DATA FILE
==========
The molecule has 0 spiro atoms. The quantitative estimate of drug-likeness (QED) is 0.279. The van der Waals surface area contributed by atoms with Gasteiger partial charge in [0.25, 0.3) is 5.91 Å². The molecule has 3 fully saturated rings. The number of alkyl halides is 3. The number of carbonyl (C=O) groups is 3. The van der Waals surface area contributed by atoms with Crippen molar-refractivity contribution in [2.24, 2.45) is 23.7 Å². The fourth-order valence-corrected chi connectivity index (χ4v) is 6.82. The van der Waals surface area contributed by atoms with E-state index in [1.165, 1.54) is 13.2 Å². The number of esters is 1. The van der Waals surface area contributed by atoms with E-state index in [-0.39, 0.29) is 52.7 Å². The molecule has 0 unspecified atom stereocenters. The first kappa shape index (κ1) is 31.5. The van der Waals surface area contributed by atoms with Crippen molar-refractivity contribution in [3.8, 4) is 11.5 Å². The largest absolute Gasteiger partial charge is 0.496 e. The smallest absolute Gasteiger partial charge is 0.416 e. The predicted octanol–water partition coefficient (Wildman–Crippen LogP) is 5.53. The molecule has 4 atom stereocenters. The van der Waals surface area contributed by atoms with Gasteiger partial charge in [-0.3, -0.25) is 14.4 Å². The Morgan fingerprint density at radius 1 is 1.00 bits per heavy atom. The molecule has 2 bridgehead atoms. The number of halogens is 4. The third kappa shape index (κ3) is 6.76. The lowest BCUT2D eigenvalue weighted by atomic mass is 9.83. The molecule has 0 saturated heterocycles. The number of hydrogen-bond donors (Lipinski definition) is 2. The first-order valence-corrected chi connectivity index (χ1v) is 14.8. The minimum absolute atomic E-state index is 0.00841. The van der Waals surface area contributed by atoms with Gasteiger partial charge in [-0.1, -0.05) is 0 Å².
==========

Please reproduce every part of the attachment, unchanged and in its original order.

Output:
The molecule has 0 spiro atoms. The quantitative estimate of drug-likeness (QED) is 0.279. The van der Waals surface area contributed by atoms with Gasteiger partial charge in [0.25, 0.3) is 5.91 Å². The molecule has 3 fully saturated rings. The number of alkyl halides is 3. The number of carbonyl (C=O) groups is 3. The van der Waals surface area contributed by atoms with Crippen molar-refractivity contribution in [2.24, 2.45) is 23.7 Å². The fourth-order valence-corrected chi connectivity index (χ4v) is 6.82. The van der Waals surface area contributed by atoms with E-state index in [1.165, 1.54) is 13.2 Å². The number of esters is 1. The van der Waals surface area contributed by atoms with E-state index in [-0.39, 0.29) is 52.7 Å². The molecule has 0 unspecified atom stereocenters. The first kappa shape index (κ1) is 31.5. The van der Waals surface area contributed by atoms with Crippen molar-refractivity contribution in [3.8, 4) is 11.5 Å². The largest absolute Gasteiger partial charge is 0.496 e. The smallest absolute Gasteiger partial charge is 0.416 e. The predicted octanol–water partition coefficient (Wildman–Crippen LogP) is 5.53. The molecule has 4 atom stereocenters. The van der Waals surface area contributed by atoms with Gasteiger partial charge in [-0.3, -0.25) is 14.4 Å². The Morgan fingerprint density at radius 1 is 1.00 bits per heavy atom. The molecule has 2 bridgehead atoms. The number of halogens is 4. The third kappa shape index (κ3) is 6.76. The lowest BCUT2D eigenvalue weighted by atomic mass is 9.83. The molecule has 0 saturated heterocycles. The number of hydrogen-bond donors (Lipinski definition) is 2. The first-order valence-corrected chi connectivity index (χ1v) is 14.8. The minimum absolute atomic E-state index is 0.00841. The van der Waals surface area contributed by atoms with Gasteiger partial charge in [-0.1, -0.05) is 0 Å².